Tensions are brewing in Indonesia over a blasphemy complaint lodged by hardline Muslim groups against the Christian Governor of Jakarta, which police say they will now investigate. Reuters has more:
Indonesian police said on Wednesday they will investigate a blasphemy complaint by Muslim groups against the Christian governor of Jakarta, amid simmering religious and ethnic tension in the world's largest Muslim-majority country.
The decision to officially name Basuki Tjahaja Purnama a suspect means the case will definitely go to court and is likely to stoke concerns over rising hardline Islamic sentiment.
But dropping the case could have sparked further protests by some Muslims against Purnama and also against President Joko Widodo, who is seen as a key backer of the ethnic Chinese governor.
The controversy goes back to a campaign speech in September, when Purnama cited a Quranic verse to argue that his rivals were misleading voters. The Governor has since apologized for any misunderstanding, but that has not quelled protests and pressure from hardliners.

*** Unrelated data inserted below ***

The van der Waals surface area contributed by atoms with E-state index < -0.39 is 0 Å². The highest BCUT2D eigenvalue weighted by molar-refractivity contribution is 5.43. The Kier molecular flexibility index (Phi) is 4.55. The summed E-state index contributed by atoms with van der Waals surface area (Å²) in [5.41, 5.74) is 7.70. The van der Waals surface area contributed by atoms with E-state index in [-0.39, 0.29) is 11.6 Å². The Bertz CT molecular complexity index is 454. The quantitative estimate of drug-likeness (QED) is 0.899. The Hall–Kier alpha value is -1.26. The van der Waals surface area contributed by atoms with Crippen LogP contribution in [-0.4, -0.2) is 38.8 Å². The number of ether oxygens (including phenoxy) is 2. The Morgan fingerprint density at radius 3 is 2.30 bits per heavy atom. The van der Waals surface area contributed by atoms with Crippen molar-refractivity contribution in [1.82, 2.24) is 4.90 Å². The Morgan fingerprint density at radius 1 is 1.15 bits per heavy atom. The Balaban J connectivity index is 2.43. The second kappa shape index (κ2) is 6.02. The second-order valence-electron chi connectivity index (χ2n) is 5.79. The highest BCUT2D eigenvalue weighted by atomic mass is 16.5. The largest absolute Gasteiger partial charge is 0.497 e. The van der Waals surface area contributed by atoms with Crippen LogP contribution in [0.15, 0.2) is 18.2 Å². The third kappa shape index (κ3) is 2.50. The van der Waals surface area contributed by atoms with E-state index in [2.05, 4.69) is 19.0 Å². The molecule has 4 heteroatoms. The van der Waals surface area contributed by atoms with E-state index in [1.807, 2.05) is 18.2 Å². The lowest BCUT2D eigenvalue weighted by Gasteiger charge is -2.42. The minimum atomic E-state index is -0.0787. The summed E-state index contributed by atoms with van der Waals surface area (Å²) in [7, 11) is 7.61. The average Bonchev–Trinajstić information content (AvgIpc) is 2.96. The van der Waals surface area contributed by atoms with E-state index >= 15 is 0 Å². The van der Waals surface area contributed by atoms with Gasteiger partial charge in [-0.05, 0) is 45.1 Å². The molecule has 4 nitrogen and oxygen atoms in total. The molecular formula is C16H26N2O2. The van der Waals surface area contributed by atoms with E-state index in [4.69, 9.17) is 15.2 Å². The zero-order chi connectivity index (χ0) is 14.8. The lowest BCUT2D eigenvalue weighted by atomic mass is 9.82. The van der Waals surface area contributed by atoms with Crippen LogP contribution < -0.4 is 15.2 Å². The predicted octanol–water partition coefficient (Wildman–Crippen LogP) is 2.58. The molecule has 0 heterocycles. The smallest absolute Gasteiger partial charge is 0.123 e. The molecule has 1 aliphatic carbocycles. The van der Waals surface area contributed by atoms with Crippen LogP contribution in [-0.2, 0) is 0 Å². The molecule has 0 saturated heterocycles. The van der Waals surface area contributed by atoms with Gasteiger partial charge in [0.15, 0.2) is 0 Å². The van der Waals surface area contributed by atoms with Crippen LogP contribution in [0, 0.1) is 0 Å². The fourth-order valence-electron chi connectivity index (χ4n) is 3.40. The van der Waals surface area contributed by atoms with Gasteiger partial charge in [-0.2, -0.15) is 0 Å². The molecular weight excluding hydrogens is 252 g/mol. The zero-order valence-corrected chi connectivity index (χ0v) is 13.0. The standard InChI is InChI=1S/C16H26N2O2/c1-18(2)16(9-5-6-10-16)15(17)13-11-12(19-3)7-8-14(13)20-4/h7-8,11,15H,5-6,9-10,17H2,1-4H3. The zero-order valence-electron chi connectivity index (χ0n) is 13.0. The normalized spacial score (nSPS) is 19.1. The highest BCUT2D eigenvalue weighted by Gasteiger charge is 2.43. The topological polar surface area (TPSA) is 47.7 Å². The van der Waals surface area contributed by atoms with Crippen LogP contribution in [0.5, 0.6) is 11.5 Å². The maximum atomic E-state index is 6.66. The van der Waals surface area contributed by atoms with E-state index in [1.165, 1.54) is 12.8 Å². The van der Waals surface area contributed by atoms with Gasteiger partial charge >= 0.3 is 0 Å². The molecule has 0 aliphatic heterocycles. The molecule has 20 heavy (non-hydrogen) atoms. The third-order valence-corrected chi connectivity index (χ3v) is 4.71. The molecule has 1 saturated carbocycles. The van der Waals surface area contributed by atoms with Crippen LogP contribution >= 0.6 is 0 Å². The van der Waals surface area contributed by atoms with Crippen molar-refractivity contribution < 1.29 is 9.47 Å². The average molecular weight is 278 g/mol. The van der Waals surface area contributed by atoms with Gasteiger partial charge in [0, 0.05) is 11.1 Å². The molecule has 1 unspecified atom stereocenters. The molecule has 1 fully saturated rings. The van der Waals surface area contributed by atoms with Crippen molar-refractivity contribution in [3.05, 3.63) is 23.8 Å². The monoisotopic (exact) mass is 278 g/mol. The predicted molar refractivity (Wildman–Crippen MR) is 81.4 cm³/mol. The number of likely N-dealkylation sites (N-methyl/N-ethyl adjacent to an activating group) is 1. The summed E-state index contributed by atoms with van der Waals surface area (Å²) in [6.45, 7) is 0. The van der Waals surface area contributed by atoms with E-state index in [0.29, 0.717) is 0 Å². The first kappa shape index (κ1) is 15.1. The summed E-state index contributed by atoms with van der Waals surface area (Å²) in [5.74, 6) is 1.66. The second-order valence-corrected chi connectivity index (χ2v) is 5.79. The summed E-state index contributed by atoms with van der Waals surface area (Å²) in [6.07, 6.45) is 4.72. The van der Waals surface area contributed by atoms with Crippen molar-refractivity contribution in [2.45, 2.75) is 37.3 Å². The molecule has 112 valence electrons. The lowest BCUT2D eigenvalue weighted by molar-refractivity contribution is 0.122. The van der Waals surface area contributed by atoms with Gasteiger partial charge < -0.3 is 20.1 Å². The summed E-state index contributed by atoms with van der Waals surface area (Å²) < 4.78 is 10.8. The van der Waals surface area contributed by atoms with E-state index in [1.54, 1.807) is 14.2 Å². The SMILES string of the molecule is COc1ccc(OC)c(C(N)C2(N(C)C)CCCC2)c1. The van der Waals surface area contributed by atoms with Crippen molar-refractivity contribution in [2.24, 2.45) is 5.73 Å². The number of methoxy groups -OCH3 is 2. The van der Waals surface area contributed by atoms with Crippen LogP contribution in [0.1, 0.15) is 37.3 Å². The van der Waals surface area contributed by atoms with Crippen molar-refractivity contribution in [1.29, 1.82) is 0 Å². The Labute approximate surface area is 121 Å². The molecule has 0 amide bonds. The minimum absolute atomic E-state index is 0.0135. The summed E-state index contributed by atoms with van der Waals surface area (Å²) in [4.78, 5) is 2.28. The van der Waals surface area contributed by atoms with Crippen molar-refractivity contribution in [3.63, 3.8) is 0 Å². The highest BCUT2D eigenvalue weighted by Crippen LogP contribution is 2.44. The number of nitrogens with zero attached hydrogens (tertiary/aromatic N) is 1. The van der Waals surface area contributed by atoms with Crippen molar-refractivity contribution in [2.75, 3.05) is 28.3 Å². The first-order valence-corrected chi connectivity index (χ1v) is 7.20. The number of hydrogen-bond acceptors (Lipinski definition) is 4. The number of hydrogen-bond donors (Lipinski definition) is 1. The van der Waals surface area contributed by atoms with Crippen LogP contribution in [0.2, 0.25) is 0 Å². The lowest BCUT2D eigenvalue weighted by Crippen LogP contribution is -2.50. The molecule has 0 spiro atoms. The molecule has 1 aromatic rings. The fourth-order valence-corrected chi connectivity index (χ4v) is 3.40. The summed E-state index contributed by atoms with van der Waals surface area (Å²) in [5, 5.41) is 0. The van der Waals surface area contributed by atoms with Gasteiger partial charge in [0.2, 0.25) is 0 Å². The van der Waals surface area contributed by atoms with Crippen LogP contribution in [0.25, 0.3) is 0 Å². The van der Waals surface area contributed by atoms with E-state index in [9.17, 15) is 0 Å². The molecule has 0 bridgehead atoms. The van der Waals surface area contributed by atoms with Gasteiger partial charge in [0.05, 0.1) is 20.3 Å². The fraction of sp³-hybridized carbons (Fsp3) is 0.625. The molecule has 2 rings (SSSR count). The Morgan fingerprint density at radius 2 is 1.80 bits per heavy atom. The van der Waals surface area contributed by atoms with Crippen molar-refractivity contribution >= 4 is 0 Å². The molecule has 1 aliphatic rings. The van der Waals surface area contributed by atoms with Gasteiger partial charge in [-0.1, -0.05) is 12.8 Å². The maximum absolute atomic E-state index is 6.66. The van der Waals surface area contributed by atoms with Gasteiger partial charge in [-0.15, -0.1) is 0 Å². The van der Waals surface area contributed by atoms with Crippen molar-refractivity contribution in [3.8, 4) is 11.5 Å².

The dispute illustrates the divide between various strands of Islam in Indonesia. More traditional Indonesian Islam is somewhat syncretistic and mystical, in some ways connected to Hinduism, Buddhism, and other religions that dominated the archipelago before Islam arrived. But in recent decades, more hard-edged and less tolerant forms of the faith have been advancing in the country with the world’s largest Muslim population. For instance, the economically troubled city of Solo has become a hotbed of radicalization for a new generation of young militants, some professing ties to al-Qaeda or the Islamic State. And in the middle class, signs suggest that religiosity is rising and more extreme interpretations of Islam are making headway.
Other factors are at work as well. Indonesia is one of the countries in which Protestants have been gaining ground against Islam—an always explosive situation for a religion that views apostasy as a crime deserving of death. Additionally, many of Indonesia’s Chinese minority (usually more urban, better educated, and more affluent than the country’s indigenous Muslim population) are Christian, and are unpopular on both religious and ethnic grounds.
Purnama, the once-popular, ethnically Chinese Governor of Jakarta, is a threat both to those who want a “pure” Islamic Indonesia and to those who resent Chinese influence. Sadly, intolerance is gaining ground in this historically tolerant country. Indonesia is not immune to the currents of polarization and conflict spreading through so much of the world in these dangerous times.